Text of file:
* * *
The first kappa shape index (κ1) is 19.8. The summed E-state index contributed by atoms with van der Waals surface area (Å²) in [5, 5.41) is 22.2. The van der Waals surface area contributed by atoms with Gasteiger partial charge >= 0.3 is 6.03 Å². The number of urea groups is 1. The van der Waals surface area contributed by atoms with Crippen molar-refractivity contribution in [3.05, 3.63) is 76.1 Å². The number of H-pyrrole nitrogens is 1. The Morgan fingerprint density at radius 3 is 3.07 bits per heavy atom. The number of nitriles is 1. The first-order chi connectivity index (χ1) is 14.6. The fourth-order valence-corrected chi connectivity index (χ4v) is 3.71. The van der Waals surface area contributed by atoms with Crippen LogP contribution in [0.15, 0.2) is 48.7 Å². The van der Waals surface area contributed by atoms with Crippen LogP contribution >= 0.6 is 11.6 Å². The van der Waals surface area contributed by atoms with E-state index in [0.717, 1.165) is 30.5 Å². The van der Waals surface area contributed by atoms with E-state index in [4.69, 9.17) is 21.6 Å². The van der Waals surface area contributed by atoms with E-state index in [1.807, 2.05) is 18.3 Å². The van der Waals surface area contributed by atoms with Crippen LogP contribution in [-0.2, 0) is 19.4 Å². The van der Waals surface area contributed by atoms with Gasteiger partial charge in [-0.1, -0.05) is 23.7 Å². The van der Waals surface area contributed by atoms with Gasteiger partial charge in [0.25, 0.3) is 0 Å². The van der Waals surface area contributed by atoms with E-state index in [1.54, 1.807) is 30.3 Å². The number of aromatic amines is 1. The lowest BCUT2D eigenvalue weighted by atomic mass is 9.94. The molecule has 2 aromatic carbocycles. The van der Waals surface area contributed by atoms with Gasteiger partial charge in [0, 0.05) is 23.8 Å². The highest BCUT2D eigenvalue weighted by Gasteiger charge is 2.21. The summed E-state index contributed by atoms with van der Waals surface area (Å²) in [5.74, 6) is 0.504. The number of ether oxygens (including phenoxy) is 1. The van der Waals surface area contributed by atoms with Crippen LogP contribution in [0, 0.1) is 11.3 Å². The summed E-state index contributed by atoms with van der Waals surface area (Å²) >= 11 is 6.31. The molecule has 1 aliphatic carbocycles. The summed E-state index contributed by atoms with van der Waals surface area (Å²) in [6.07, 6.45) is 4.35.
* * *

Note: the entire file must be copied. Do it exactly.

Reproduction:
The first kappa shape index (κ1) is 19.8. The summed E-state index contributed by atoms with van der Waals surface area (Å²) in [5, 5.41) is 22.2. The van der Waals surface area contributed by atoms with Gasteiger partial charge >= 0.3 is 6.03 Å². The number of urea groups is 1. The van der Waals surface area contributed by atoms with Crippen molar-refractivity contribution in [3.05, 3.63) is 76.1 Å². The number of H-pyrrole nitrogens is 1. The Morgan fingerprint density at radius 3 is 3.07 bits per heavy atom. The number of nitriles is 1. The first-order chi connectivity index (χ1) is 14.6. The fourth-order valence-corrected chi connectivity index (χ4v) is 3.71. The van der Waals surface area contributed by atoms with Crippen LogP contribution in [0.15, 0.2) is 48.7 Å². The van der Waals surface area contributed by atoms with Crippen LogP contribution >= 0.6 is 11.6 Å². The van der Waals surface area contributed by atoms with E-state index in [0.717, 1.165) is 30.5 Å². The van der Waals surface area contributed by atoms with E-state index in [4.69, 9.17) is 21.6 Å². The van der Waals surface area contributed by atoms with E-state index in [1.807, 2.05) is 18.3 Å². The van der Waals surface area contributed by atoms with Crippen LogP contribution in [-0.2, 0) is 19.4 Å². The van der Waals surface area contributed by atoms with Gasteiger partial charge in [-0.1, -0.05) is 23.7 Å². The van der Waals surface area contributed by atoms with Gasteiger partial charge in [0.25, 0.3) is 0 Å². The van der Waals surface area contributed by atoms with E-state index in [1.54, 1.807) is 30.3 Å². The number of aromatic amines is 1. The lowest BCUT2D eigenvalue weighted by atomic mass is 9.94. The molecule has 2 aromatic carbocycles. The van der Waals surface area contributed by atoms with Gasteiger partial charge in [0, 0.05) is 23.8 Å². The highest BCUT2D eigenvalue weighted by Gasteiger charge is 2.21. The summed E-state index contributed by atoms with van der Waals surface area (Å²) in [5.74, 6) is 0.504. The number of ether oxygens (including phenoxy) is 1. The van der Waals surface area contributed by atoms with Crippen LogP contribution in [0, 0.1) is 11.3 Å². The summed E-state index contributed by atoms with van der Waals surface area (Å²) >= 11 is 6.31. The molecule has 1 aliphatic carbocycles. The summed E-state index contributed by atoms with van der Waals surface area (Å²) in [6.07, 6.45) is 4.35.